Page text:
Cooperative Extension Educator, Child Development
University of Connecticut
If you have a choice of discipline skills, you will work with
children better. You and the children will be less frustrated.
Most people who care for young children say that discipline is
their big concern. They wonder "Am I being too easy?"
or "Am I being too harsh?" Effective discipline teaches
children behavior that is right for that time and place. As a
day care provider, you want to help children develop self-control.
With self-control, children will know how to behave even when
no one is watching them.
Children learn best from what actually happens, not from what is said to them. Teaching children good behaviors is more than telling them what to
do. Children will test limits. They will whine and argue to find out how you react. If these negative behaviors are rewarded (the children get what
they want), they will use the negative behaviors again.
Children learn by copying what they see others do. If you model good behaviors, children will copy them. Rewards also help children learn good
behaviors. If you are pleased with a child's behavior, let him or her know. Praise the child, and tell him or her exactly what you are pleased about.
Also, you can use other rewards, such as smiling and nodding, to let a child know you are pleased. Be sure to pay attention to children who are
behaving well. Do not let children who are misbehaving take all your time. Avoid giving things (especially food) to reward good behavior.
Never shame or belittle a child for misbehaving. The child's self esteem will be damaged, and most likely the child will not improve his or her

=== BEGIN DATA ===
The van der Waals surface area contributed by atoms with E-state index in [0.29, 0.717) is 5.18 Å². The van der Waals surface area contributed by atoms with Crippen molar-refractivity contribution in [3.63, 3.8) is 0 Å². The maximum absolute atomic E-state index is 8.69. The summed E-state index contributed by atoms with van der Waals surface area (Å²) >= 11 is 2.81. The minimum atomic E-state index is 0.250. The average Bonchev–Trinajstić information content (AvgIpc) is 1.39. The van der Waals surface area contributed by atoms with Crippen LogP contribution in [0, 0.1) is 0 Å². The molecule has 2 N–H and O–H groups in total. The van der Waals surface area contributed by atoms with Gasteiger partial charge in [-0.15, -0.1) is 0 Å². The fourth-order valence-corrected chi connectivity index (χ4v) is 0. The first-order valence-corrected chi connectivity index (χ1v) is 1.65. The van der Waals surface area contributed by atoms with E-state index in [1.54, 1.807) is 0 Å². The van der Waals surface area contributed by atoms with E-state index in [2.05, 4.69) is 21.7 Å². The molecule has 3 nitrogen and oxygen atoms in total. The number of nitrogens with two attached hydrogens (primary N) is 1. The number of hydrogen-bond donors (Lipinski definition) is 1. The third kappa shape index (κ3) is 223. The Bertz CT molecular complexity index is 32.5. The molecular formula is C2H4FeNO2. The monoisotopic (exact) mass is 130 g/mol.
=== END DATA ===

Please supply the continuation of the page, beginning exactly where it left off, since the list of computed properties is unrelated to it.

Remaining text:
Have the child rest or play alone for a few minutes. Being
alone helps children calm down. Then you can use other methods
to encourage better
Talk calmly with the child. Ask the child what happened and
why. Then talk about ways to work out the problem. Try to find
an answer that you both like. This helps the child learn to be
responsible for his or her behavior.
When children start doing something you do not like, stop them.
Then explain why you are stopping them. Suggest something else
they can do. If they want to scribble on the wall, give them paper
to scribble on instead.
When a child misbehaves or hurts another child, expect him
or her to help fix the problem. If a child spills a cup of milk,
give him or her a cloth
to clean it up. If one child makes another child cry, have the first child help soothe the other child.
Some misbehavior is done to get your attention. The best way
to deal with this is to ignore it. Pay attention to good behavior.
Children need attention for good behavior, not for misbehavior.
Be clear and firm when you tell the child what he or she needs
to do. Your tone of voice can show that you mean what you say.
Try to work out problems patiently as they come up. Act before
you getangry and frustrated.
1. For one day, count the number of times you say things like
"Don't slam the door" instead of "Please close
the door gently." Then, for a few days try to say "please"
more often. Try to say "don't" less often. How do you
feel when you talk to the children this way? How do the children
2. Praise children for good behavior. This may help them to repeat the good behavior.
3. Try looking at yourself in a mirror when you are disciplining. Does your face or your tone of voice scare the children? Remember, discipline should teach children acceptable behavior.
*Discipline For Young Children* series by Elaine Wilson, Cooperative
Extension, Oklahoma State University, Stillwater, Oklahoma 74078.
*School-Age Child Care: Guidance and Discipline*, videotape available from all Connecticut Cooperative Extension offices. Cooperative Extension is listed under county or state government in your telephone directory.
Your local library is a wonderful source of books and information for you and for the children. Visit the children's librarian.